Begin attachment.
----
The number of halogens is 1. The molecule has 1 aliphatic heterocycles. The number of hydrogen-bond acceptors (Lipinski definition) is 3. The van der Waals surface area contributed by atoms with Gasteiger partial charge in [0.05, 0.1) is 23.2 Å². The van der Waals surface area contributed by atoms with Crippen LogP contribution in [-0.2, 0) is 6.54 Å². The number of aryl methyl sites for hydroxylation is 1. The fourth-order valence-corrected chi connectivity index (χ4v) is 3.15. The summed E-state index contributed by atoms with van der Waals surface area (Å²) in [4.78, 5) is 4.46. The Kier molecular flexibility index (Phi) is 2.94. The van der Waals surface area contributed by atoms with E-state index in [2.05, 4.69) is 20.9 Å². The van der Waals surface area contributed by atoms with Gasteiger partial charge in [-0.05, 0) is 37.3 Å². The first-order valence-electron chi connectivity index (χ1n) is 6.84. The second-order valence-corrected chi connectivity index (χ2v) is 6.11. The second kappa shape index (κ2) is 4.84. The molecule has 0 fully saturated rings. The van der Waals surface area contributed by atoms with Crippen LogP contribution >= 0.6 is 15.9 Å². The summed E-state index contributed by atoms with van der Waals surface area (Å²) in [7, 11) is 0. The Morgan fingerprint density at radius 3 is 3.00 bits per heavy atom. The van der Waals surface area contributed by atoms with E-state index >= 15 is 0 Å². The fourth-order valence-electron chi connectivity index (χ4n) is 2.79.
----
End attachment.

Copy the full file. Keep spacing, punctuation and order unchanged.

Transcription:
The number of halogens is 1. The molecule has 1 aliphatic heterocycles. The number of hydrogen-bond acceptors (Lipinski definition) is 3. The van der Waals surface area contributed by atoms with Gasteiger partial charge in [0.05, 0.1) is 23.2 Å². The van der Waals surface area contributed by atoms with Crippen LogP contribution in [-0.2, 0) is 6.54 Å². The number of aryl methyl sites for hydroxylation is 1. The fourth-order valence-corrected chi connectivity index (χ4v) is 3.15. The summed E-state index contributed by atoms with van der Waals surface area (Å²) in [4.78, 5) is 4.46. The Kier molecular flexibility index (Phi) is 2.94. The van der Waals surface area contributed by atoms with E-state index in [2.05, 4.69) is 20.9 Å². The van der Waals surface area contributed by atoms with Gasteiger partial charge in [-0.05, 0) is 37.3 Å². The first-order valence-electron chi connectivity index (χ1n) is 6.84. The second-order valence-corrected chi connectivity index (χ2v) is 6.11. The second kappa shape index (κ2) is 4.84. The molecule has 0 fully saturated rings. The van der Waals surface area contributed by atoms with Crippen LogP contribution >= 0.6 is 15.9 Å². The summed E-state index contributed by atoms with van der Waals surface area (Å²) in [7, 11) is 0. The Morgan fingerprint density at radius 3 is 3.00 bits per heavy atom. The van der Waals surface area contributed by atoms with E-state index >= 15 is 0 Å². The fourth-order valence-electron chi connectivity index (χ4n) is 2.79.